Cincinnati Reds v Pittsburgh Pirates

A.J. Burnett pitches Pirates past Reds to take lead in NL Wild Card

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Pirates starter A.J. Burnett, who earlier today told the media he is still considering retiring after the 2013 season, turned in a gem against the division and Wild Card rival Reds. The Reds went ahead early on a Ryan Ludwick RBI single in the first inning and a Zack Cozart solo home run in the second. Pirates catcher Russell Martin launched a game-tying two-run homer in the bottom half of the second to knot the game at two apiece. In the sixth, the Pirates scored twice on a Marlon Byrd sacrifice fly and an opposite-field RBI single by Pedro Alvarez against lefty reliever Zach Duke.

Burnett settled down after the first two innings, holding the Reds scoreless in five consecutive innings. After completing the seventh, he had allowed just the two runs on four hits and three walks while striking out twelve. The outing marks Burnett’s season-high in strikeouts and the most he has logged in a game since August 27 against the Rangers when he was with the Yankees.

Bryan Morris and Justin Wilson teamed up for a scoreless eighth inning, with Wilson inducing a crucial inning-ending double play against Joey Votto. Jason Grilli made his first ninth-inning appearance since July 22, before he landed on the disabled list with a strained right flexor tendon. Ludwick led off with a single, but he was erased when Jay Bruce bounced into a 4-6-3 double play. Grilli got Cozart grounded out to shortstop to end the game, his 31st save of the season and his first July 21.

With the Cardinals defeating the Brewers, the Pirates remain two games back in the NL Central while the Reds drop to three games out. In the NL Wild Card, the Pirates take a one-game lead over the Reds for the first NL Wild Card slot. Though both teams are a sustained Nationals hot streak away from qualifying for both spots, the winner of the first Wild Card slot gets home field advantage in the one-game playoff.

Cardinals walk off on controversial double by Yadier Molina

SAN FRANCISCO, CA - SEPTEMBER 15:  Yadier Molina #4 of the St. Louis Cardinals reacts after he was called out on strike against the San Francisco Giants in the top of the six inning at AT&T Park on September 15, 2016 in San Francisco, California.  (Photo by Thearon W. Henderson/Getty Images)
Thearon W. Henderson/Getty Images
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Update (11:09 PM EDT):

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From unlucky to lucky, the Cardinals maintained their position in the National League Wild Card race with walk-off victory over the Reds on Thursday night.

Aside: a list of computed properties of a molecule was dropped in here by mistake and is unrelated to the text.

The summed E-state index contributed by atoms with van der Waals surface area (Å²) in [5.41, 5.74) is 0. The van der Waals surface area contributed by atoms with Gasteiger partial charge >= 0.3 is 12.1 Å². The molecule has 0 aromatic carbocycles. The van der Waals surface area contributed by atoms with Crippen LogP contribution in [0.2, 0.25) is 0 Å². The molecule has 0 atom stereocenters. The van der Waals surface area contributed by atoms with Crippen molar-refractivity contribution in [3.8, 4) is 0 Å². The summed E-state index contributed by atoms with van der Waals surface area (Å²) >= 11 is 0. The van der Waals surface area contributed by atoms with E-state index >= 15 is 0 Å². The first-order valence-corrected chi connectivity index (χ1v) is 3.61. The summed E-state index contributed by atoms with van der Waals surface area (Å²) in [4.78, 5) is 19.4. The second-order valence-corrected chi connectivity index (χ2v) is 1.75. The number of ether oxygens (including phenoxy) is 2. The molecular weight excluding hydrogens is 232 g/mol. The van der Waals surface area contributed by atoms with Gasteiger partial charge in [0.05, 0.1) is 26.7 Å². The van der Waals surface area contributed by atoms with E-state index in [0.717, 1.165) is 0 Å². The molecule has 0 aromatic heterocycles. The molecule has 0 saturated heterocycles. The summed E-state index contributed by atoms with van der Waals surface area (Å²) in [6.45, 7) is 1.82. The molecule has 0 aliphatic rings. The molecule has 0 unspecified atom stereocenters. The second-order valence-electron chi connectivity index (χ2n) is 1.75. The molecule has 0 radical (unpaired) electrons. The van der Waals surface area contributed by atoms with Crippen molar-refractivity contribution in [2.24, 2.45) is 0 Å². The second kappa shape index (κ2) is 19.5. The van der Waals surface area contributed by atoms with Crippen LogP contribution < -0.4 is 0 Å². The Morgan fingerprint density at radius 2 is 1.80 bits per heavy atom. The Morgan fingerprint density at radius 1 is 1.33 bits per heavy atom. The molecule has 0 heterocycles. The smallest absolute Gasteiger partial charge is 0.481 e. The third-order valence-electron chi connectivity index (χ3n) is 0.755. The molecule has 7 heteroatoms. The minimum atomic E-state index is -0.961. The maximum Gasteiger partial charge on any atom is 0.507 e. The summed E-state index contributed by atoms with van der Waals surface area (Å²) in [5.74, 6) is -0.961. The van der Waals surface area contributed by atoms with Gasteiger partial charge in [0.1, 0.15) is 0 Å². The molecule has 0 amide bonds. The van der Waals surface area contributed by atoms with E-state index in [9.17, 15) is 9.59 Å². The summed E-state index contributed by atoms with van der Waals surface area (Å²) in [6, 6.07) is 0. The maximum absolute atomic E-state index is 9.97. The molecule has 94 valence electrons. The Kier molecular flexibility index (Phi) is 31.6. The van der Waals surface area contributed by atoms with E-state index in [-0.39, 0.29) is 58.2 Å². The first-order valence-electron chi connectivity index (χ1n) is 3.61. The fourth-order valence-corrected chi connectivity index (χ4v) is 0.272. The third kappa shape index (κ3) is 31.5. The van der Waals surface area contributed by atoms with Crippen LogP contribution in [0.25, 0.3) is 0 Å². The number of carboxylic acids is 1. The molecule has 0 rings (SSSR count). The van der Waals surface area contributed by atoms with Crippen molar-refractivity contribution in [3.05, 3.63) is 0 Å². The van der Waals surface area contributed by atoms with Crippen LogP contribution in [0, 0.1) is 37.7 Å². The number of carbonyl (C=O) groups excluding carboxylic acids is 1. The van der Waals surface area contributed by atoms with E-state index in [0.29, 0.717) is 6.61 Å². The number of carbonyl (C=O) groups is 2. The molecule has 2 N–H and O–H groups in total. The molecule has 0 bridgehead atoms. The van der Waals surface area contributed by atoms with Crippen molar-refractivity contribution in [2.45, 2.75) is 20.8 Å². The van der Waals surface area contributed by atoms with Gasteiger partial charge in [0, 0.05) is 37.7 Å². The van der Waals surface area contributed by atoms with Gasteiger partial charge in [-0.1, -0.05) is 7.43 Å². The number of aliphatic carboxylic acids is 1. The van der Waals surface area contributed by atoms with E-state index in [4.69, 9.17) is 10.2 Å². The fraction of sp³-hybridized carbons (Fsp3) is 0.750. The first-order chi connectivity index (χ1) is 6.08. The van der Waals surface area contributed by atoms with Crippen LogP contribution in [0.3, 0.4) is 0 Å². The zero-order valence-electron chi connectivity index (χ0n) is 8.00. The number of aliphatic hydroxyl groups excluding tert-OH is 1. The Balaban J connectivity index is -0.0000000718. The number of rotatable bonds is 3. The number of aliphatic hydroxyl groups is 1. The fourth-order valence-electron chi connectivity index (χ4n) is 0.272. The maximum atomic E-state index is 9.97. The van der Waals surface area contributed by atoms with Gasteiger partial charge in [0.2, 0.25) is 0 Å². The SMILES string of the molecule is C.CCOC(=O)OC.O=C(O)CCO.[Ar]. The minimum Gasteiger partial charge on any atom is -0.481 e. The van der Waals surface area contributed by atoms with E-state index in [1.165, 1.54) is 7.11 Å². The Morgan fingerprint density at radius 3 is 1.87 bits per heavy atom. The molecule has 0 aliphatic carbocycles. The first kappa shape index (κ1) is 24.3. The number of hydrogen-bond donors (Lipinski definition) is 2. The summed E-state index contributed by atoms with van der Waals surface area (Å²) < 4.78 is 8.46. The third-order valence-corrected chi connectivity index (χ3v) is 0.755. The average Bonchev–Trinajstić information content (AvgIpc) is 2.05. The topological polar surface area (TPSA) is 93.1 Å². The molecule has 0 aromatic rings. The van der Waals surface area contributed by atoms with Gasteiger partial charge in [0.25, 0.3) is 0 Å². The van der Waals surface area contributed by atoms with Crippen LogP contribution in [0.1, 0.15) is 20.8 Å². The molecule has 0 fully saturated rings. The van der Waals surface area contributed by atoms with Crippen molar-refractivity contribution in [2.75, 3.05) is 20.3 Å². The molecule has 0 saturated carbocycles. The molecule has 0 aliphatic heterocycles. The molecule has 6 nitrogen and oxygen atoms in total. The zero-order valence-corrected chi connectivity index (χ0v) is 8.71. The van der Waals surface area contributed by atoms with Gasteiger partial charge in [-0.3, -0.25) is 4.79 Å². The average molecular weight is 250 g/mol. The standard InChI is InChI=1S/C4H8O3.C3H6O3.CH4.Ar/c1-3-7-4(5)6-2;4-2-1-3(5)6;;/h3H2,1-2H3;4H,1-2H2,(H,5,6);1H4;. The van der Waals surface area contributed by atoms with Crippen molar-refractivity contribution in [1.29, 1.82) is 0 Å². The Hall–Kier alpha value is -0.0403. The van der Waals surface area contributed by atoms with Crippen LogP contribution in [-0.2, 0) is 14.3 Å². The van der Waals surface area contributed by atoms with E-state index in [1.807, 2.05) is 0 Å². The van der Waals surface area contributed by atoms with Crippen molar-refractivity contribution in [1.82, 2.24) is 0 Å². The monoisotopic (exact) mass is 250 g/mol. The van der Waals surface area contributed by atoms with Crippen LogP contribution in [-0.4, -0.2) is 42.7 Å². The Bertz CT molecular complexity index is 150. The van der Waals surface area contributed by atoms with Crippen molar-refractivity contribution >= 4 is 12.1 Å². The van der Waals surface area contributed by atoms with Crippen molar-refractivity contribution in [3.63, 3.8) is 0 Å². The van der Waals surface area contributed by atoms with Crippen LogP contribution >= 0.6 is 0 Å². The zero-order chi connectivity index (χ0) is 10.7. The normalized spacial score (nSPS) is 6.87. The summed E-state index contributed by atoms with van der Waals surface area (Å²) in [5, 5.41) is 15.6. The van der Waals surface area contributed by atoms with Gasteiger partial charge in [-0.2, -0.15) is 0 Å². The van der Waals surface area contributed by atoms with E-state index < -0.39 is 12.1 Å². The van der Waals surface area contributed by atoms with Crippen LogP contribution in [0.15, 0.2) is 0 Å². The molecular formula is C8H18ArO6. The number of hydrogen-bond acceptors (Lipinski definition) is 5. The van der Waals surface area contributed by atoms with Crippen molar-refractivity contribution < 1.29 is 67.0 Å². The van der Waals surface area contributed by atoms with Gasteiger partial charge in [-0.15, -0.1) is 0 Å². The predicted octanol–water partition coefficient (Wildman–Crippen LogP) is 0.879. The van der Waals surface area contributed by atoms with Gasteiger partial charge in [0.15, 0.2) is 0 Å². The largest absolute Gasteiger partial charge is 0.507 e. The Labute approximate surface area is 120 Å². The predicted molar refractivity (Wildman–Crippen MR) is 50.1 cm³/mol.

The Cardinals went into the top of the ninth with a 3-2 lead over the Reds, but saw the game tied when Scott Schebler dribbled a two-strike, two out ground ball down the third base line. It seemed as if the baseball gods had turned their backs on the Cardinals.

In the bottom of the ninth against reliever Blake Wood, Matt Carpenter drew a one-out walk. Randal Grichuk then struck out, leaving all of the Cardinals’ hopes on Yadier Molina. Molina went ahead 2-0 in the count, then ripped a 95 MPH fastball to left field. The ball bounced high and over the left field fence for what seemed like an obvious ground-rule double. Carpenter motored around third base and scored the winning run.

The Cardinals poured onto the field in celebration and the umpires walked off the field. Manager Bryan Price wanted to have the play reviewed, but when he went onto the field, the umpires were nowhere to be found. Price chased after them but to no avail. As the Cardinals left the field and the stadium emptied, the Reds remained in the dugout. The Reds’ relievers were left in a bit of purgatory, standing aimlessly in left field after exiting the bullpen. Finally, the game was announced as complete over the P.A. system at Busch Stadium. The results are great if you’re a Cardinals fan, but terrible if you’re a Mets or Giants fan.

As Jon Morosi points out, the rules clearly state that the signage above the fence in left field is out of the field of play. The umpires got it wrong.

Price, however, also took too long to speak to the umpires. Per Derrick Goold of the St. Louis Post-Dispatch:

If this happened between two teams playing a meaningless game, it would’ve been a lot easier to swallow, but Thursday’s Reds-Cardinals game had implications on not only the Cardinals’ future, but the Mets’ and Giants’ as well.

Freddie Freeman’s hitting streak ends at 30 games

ATLANTA, GA - SEPTEMBER 28:  First baseman Freddie Freeman #5 of the Atlanta Braves hits a single in the sixth inning to extend his hitting streak to 30 games during the game against the Philadelphia Phillies at Turner Field on September 28, 2016 in Atlanta, Georgia.  (Photo by Mike Zarrilli/Getty Images)
Mike Zarrilli/Getty Images
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Braves first baseman Freddie Freeman went 0-for-4 during Thursday’s win against the Phillies, snapping his hitting streak at 30 games. It marked the longest hitting streak of the 2016 season. Freeman’s streak of 46 consecutive games reaching base safely ended as well.

The longest hitting streak in Atlanta Braves history belongs to Dan Uggla, who hit in 33 consecutive games in 2011. Tommy Holmes hit in 37 straight for the Boston Braves in 1945.

During his hitting streak, Freeman hit .384/.485/.670 with 11 doubles, seven home runs, 27 RBI, and 26 runs scored in 136 plate appearances. That padded what were already very strong numbers on the season. After Thursday’s game, Freeman is overall batting .306/.404/.572 with 33 home runs, 88 RBI< and 101 runs scored in 677 plate appearances.